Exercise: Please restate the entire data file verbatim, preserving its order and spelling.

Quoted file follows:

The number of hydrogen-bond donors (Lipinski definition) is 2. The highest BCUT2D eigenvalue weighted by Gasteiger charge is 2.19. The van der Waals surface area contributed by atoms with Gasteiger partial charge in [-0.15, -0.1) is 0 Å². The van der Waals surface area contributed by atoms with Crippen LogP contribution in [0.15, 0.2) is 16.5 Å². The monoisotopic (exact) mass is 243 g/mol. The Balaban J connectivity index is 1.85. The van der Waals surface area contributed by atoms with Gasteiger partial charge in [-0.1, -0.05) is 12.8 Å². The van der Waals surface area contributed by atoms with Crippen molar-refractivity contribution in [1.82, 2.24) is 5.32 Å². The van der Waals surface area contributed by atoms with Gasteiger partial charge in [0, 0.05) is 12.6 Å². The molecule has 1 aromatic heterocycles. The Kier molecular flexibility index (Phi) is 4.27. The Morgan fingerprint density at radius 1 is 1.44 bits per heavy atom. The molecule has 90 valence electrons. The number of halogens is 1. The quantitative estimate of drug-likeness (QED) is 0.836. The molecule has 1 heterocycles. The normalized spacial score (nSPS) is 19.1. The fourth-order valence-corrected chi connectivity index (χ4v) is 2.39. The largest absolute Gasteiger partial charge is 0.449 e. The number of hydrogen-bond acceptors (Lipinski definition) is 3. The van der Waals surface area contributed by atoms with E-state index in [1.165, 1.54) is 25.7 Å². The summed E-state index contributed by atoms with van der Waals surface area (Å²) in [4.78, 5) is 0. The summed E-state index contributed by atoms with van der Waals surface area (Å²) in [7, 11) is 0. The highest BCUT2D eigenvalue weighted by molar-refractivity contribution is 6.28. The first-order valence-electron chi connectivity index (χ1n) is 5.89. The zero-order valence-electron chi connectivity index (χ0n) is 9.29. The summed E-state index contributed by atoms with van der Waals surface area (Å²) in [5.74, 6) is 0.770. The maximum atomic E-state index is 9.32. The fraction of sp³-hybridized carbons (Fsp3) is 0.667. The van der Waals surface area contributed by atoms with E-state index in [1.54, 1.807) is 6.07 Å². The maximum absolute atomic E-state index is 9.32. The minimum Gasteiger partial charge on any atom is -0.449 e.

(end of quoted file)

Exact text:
The number of hydrogen-bond donors (Lipinski definition) is 2. The highest BCUT2D eigenvalue weighted by Gasteiger charge is 2.19. The van der Waals surface area contributed by atoms with Gasteiger partial charge in [-0.15, -0.1) is 0 Å². The van der Waals surface area contributed by atoms with Crippen LogP contribution in [0.15, 0.2) is 16.5 Å². The monoisotopic (exact) mass is 243 g/mol. The Balaban J connectivity index is 1.85. The van der Waals surface area contributed by atoms with Gasteiger partial charge in [-0.1, -0.05) is 12.8 Å². The van der Waals surface area contributed by atoms with Crippen molar-refractivity contribution in [1.82, 2.24) is 5.32 Å². The van der Waals surface area contributed by atoms with Gasteiger partial charge in [0, 0.05) is 12.6 Å². The molecule has 1 aromatic heterocycles. The Kier molecular flexibility index (Phi) is 4.27. The Morgan fingerprint density at radius 1 is 1.44 bits per heavy atom. The molecule has 90 valence electrons. The number of halogens is 1. The quantitative estimate of drug-likeness (QED) is 0.836. The molecule has 1 heterocycles. The normalized spacial score (nSPS) is 19.1. The fourth-order valence-corrected chi connectivity index (χ4v) is 2.39. The largest absolute Gasteiger partial charge is 0.449 e. The number of hydrogen-bond acceptors (Lipinski definition) is 3. The van der Waals surface area contributed by atoms with E-state index in [1.165, 1.54) is 25.7 Å². The summed E-state index contributed by atoms with van der Waals surface area (Å²) in [4.78, 5) is 0. The summed E-state index contributed by atoms with van der Waals surface area (Å²) in [7, 11) is 0. The highest BCUT2D eigenvalue weighted by molar-refractivity contribution is 6.28. The first-order valence-electron chi connectivity index (χ1n) is 5.89. The zero-order valence-electron chi connectivity index (χ0n) is 9.29. The summed E-state index contributed by atoms with van der Waals surface area (Å²) in [5.74, 6) is 0.770. The maximum atomic E-state index is 9.32. The fraction of sp³-hybridized carbons (Fsp3) is 0.667. The van der Waals surface area contributed by atoms with E-state index in [1.54, 1.807) is 6.07 Å². The maximum absolute atomic E-state index is 9.32. The minimum Gasteiger partial charge on any atom is -0.449 e.